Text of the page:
Advertisement

N.B. working group to look at economic benefits of bilingualism

A working group has been established to study the economic benefits of bilingualism in New Brunswick, a press conference was told in Moncton Monday.
A working group has been established to study the economic benefits of bilingualism in New Brunswick, a press conference was told in Moncton Monday. Callum Smith / Global News

A working group consisting of members from the New Brunswick Business Council and Conseil économique du Nouveau-Brunswick will study the economic benefits of bilingualism in New Brunswick.

The group, working with other community leaders and business representatives, will try to increase the benefits of bilingualism in the province, a press conference in Moncton was told on Monday.

“The end goal is to use every opportunity that bilingualism brings to us to develop our economy,” Michel Carrier, the interim commissioner of official languages for New Brunswick, told reporters after the announcement.

READ MORE: Former New Brunswick premier writes report on challenges, opportunities for bilingualism

Michel Carrier, the interim commissioner of official languages for New Brunswick, says the goal is to develop the province’s economy
Michel Carrier, the interim commissioner of official languages for New Brunswick, says the goal is to develop the province’s economy. Callum Smith / Global News

“It’s the start of a project that may change the narrative a little bit about official bilingualism,” he said. “I think it’s positive, especially when we’re celebrating 50 years of official bilingualism in this province.”

Story continues below advertisement

The press conference highlighted many benefits of bilingualism, such as creating a hub for customer contact centres and back-office operations, increasing the province’s trade value with Quebec and attracting international students.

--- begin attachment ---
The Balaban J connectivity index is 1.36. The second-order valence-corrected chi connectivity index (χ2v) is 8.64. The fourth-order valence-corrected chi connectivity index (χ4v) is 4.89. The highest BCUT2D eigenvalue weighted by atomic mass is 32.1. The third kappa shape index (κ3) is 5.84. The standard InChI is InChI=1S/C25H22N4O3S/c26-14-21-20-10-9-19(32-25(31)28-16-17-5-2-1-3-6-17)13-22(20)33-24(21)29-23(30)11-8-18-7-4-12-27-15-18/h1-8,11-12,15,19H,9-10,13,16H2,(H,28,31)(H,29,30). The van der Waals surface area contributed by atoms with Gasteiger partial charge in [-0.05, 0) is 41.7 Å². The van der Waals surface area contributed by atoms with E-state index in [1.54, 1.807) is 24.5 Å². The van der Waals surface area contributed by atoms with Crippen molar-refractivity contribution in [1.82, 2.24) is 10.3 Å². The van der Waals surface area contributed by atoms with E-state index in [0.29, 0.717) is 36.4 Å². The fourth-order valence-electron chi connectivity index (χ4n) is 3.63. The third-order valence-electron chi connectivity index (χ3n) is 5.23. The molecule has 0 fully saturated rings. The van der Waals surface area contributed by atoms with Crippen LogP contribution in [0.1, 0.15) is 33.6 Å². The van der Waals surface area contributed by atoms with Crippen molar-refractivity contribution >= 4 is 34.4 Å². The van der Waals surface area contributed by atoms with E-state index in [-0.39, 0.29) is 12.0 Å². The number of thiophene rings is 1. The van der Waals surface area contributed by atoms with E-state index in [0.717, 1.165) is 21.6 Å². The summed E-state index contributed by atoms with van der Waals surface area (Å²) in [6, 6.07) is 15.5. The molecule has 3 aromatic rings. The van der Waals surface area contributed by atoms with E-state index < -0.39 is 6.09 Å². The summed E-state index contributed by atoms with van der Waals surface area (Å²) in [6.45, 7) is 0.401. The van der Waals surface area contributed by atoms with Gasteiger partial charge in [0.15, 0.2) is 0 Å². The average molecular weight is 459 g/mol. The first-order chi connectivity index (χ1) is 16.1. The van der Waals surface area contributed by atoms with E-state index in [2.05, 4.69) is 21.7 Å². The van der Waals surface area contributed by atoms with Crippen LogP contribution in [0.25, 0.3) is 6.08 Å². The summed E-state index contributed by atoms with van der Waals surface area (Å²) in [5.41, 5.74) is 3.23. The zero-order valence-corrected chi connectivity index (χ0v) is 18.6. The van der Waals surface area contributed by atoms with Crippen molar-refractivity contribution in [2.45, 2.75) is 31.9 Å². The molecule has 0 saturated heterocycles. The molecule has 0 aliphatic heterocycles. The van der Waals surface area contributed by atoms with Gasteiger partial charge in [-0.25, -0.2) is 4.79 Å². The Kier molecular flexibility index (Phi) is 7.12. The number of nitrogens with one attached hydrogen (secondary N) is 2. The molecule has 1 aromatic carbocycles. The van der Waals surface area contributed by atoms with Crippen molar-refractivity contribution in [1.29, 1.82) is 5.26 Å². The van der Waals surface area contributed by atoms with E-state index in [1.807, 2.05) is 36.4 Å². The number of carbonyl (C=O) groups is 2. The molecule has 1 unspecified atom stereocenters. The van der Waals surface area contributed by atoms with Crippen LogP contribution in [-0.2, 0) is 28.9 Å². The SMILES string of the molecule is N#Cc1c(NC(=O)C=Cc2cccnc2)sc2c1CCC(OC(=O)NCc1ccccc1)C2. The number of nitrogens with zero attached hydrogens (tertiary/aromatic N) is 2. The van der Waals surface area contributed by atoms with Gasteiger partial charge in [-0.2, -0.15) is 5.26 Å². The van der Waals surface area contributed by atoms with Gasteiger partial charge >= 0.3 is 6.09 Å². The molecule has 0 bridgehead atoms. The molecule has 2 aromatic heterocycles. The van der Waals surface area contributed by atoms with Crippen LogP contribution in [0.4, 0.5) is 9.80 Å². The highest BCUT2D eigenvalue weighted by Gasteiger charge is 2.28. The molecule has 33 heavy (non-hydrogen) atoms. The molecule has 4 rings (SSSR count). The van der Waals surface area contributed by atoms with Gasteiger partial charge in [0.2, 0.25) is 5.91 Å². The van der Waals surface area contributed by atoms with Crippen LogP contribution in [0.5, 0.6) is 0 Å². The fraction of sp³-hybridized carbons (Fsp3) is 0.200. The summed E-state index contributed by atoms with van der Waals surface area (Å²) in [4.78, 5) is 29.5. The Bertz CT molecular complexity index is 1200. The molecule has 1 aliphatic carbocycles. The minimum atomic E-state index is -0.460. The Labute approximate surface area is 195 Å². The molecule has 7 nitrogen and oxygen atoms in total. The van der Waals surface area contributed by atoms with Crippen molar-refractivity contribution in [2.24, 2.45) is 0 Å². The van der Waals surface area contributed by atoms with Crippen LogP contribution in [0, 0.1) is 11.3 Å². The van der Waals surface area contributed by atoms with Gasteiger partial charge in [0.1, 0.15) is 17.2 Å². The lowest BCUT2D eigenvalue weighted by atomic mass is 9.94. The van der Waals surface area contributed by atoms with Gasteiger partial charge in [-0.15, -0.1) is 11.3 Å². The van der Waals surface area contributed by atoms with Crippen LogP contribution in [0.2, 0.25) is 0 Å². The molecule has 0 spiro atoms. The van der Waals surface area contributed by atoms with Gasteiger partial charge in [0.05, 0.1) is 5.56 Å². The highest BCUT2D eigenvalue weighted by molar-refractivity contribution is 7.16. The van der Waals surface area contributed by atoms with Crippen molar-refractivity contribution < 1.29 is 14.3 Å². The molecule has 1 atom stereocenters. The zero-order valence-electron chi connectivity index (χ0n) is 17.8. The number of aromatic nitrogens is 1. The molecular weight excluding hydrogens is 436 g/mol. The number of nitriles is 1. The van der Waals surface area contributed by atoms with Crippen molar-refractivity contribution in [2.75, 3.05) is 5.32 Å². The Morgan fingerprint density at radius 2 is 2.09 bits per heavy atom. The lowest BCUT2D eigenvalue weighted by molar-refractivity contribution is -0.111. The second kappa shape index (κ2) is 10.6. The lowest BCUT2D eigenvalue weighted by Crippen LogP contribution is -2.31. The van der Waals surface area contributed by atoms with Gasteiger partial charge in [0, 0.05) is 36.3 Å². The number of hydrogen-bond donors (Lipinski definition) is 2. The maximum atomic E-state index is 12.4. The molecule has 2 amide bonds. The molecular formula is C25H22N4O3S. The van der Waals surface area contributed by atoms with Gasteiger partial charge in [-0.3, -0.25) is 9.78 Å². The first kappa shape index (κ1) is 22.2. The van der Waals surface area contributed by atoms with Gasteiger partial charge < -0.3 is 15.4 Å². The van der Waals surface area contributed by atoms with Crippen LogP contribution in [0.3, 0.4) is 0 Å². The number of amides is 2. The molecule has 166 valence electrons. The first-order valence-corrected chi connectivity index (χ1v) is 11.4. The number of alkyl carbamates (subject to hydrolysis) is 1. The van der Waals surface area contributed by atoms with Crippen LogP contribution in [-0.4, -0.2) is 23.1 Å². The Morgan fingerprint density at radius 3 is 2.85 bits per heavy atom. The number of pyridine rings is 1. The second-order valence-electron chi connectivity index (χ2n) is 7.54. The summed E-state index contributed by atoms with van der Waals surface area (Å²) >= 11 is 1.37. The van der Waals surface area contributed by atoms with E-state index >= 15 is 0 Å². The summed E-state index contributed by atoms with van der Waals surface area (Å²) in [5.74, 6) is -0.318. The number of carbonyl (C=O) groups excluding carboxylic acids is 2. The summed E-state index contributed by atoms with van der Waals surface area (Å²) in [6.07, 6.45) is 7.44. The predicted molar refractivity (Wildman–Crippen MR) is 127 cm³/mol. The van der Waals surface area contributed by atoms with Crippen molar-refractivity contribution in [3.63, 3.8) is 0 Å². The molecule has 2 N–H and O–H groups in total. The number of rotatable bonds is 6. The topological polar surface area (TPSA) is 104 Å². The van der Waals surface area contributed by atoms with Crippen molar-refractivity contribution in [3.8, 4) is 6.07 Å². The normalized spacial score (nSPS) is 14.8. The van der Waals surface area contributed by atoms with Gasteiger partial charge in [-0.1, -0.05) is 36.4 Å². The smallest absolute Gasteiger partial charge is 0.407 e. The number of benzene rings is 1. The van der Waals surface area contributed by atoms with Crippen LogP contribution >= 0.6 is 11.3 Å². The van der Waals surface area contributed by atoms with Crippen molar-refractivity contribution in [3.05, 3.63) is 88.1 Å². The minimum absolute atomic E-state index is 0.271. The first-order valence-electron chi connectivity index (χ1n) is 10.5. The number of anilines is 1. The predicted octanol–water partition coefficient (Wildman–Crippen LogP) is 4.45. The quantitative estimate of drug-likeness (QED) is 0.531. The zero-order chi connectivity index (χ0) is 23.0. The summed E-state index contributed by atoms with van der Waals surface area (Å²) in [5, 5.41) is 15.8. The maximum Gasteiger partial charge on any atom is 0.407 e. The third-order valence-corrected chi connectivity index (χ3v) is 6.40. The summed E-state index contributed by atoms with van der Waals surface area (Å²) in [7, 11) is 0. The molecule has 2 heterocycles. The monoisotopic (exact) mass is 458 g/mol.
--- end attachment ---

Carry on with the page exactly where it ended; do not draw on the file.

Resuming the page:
“What’s really important to us, and when we look at our next steps, is to also have other stakeholders involved,” said Adrienne O’Pray, the president and CEO of the New Brunswick Business Council.

“It’s not just private sector, but we’re also very interested in hearing from the not-for-profit sector, which is also struggling to find labour and looking to grow in our province, but as well for education.”

WATCH: Ruling states relaxing bilingual hiring requirements for paramedics would violate Charter and Languages Act

Ruling states relaxing bilingual hiring requirements for paramedics would violate Charter and Languages Act
Ruling states relaxing bilingual hiring requirements for paramedics would violate Charter and Languages Act

The establishment of the working group follows a 2015 study conducted by economist Pierre-Marcel Desjardins and David Campbell, an economic development specialist.

Story continues below advertisement

Campbell says that while New Brunswick may promote its bilingual workforce, there’s room to grow in investment opportunities with French countries across the world.

“If you think about Michelin, if you think about the Airbus facility in Lunenburg, Lafarge has a big operation in Nova Scotia — I would argue Nova Scotia has done a better job of attracting investment from French countries than New Brunswick has,” said Campbell.

David Campbell, an author of Two Languages: It’s Good for Business, says New Brunswick needs to do more to attract investment and tourism from Francophone countries.
David Campbell, an author of Two Languages: It’s Good for Business, says New Brunswick needs to do more to attract investment and tourism from Francophone countries. Callum Smith / Global News

He says there’s also a need to grow tourism from Francophonie communities outside of Canada, something he hopes will come with the work done by the new group.

The working group will set out its mandate after connecting with essential partners, said Thomas Raffy, the CEO of Conseil économique du Nouveau-Brunswick.

They will set out priorities and report back with an update in one year.

Story continues below advertisement